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definition - Thermophile

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Thermophile

                   
  Thermophiles produce some of the bright colors of Grand Prismatic Spring, Yellowstone National Park

A thermophile is an organism — a type of extremophile — that thrives at relatively high temperatures, between 45 and 122  °C[1] [2] (113 and 252 °F). Many thermophiles are archaea. Thermophilic eubacteria are suggested to have been among the earliest bacteria.[3]

Thermophiles are found in various geothermally heated regions of the Earth, such as hot springs like those in Yellowstone National Park (see image) and deep sea hydrothermal vents, as well as decaying plant matter, such as peat bogs and compost.

As a prerequisite for their survival, thermophiles contain enzymes that can function at high temperatures. Some of these enzymes are used in molecular biology (for example, heat-stable DNA polymerases for PCR), and in washing agents.

"Thermophile" is derived from the Greek: θερμότητα (thermotita), meaning heat, and Greek: φίλια (philia), love.

A scientific conference for those who study thermophiles has been held since 1990 at locations throughout the world, including Viterbo, Italy; Reykjavik, Iceland; New Delhi, India; and Bergen, Norway. The 2011 edition was held in Big Sky, Montana, hosted by Montana State University.[4]

Contents

  Classification

Thermophiles are classified into obligate and facultative thermophiles: Obligate thermophiles (also called extreme thermophiles) require such high temperatures for growth, whereas facultative thermophiles (also called moderate thermophiles) can thrive at high temperatures, but also at lower temperatures (below 50°C). Hyperthermophiles are particularly extreme thermophiles for which the optimal temperatures are above 80°C.

Bacteria within the Alicyclobacillus genus are acidophilic thermophiles, which can cause contamination in fruit juice drinks.[5]

  A colony of thermophiles in the outflow of Mickey Hot Springs, Oregon, the water temperature is approximately 60°C.

Thermophiles, meaning heat-loving, are organisms with an optimum growth temperature of 50°C or more, a maximum of up to 70°C or more, and a minimum of about 40°C, but these are only approximate. Some extreme thermophiles (hyperthermophiles) require a very high temperature (80°C to 105°C) for growth. Their membranes and proteins are unusually stable at these extremely high temperatures. Thus, many important biotechnological processes use thermophilic enzymes because of their ability to withstand intense heat.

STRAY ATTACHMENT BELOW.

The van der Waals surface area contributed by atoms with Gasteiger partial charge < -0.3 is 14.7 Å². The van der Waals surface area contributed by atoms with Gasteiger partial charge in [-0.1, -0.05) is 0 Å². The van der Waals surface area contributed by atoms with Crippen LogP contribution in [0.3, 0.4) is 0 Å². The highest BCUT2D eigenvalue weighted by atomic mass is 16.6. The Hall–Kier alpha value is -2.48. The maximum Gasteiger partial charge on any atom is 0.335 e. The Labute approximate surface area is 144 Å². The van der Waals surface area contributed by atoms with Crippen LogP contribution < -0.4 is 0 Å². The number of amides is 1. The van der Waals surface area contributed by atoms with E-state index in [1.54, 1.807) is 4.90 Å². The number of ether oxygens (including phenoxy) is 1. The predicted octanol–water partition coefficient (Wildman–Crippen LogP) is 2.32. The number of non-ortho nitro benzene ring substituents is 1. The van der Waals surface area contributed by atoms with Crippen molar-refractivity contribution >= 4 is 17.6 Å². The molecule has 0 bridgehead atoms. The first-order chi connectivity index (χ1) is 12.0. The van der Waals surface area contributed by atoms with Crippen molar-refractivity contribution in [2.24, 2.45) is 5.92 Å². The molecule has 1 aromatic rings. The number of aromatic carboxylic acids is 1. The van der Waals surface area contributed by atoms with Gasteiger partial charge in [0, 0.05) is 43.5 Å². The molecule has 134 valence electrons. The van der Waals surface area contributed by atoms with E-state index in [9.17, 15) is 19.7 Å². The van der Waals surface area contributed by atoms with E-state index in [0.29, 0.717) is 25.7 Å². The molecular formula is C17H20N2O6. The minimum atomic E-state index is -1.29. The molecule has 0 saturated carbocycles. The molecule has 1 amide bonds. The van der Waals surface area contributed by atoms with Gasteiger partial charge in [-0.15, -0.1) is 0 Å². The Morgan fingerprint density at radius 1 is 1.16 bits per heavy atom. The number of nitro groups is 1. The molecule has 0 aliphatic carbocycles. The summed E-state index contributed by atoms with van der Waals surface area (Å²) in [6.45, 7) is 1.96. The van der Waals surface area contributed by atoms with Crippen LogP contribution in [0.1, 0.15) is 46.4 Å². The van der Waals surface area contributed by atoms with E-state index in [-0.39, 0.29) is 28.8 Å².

Many of the hyperthermophiles Archea require elemental sulfur for growth. Some are anaerobes that use the sulfur instead of oxygen as an electron acceptor during cellular respiration. Some are lithotrophs that oxidize sulfur to sulfuric acid as an energy source, thus requiring the microorganism to be adapted to very low pH (i.e., it is an acidophile as well as thermophile). These organisms are inhabitants of hot, sulfur-rich environments usually associated with volcanism, such as hot springs, geysers, and fumaroles. In these places, especially in Yellowstone National Park, zonation of microorganisms according to their temperature optima occurs. Often, these organisms are coloured, due to the presence of photosynthetic pigments.

  See also

  References

  1. ^ Madigan MT, Martino JM (2006). Brock Biology of Microorganisms (11th ed.). Pearson. pp. 136. ISBN 0-13-196893-9. 
  2. ^ Takai T, et al. (2008). "Cell proliferation at 122°C and isotopically heavy CH4 production by a hyperthermophilic methanogen under high-pressure cultivation". PNAS 105 (31): 10949–51. DOI:10.1073/pnas.0712334105. PMC 2490668. PMID 18664583. http://www.pnas.org/content/105/31/10949.full.pdf. 
  3. ^ Horiike T, Miyata D, Hamada K, et al. (January 2009). "Phylogenetic construction of 17 bacterial phyla by new method and carefully selected orthologs". Gene 429 (1–2): 59–64. DOI:10.1016/j.gene.2008.10.006. PMC 2648810. PMID 19000750. http://linkinghub.elsevier.com/retrieve/pii/S0378-1119(08)00524-6. 
  4. ^ Thermophiles 2011 Retrieved 2011-12-09.
  5. ^ G. L. Pettipher, M. E. Osmundson, J. M. Murphy. Methods for the detection and enumeration of Alicyclobacillus acidoterrestris and investigation of growth and production of taint in fruit juice and fruit juice-containing drinks. Letters in Applied Microbiology. Volume 24, Issue 3, pages 185–189, March 1997.

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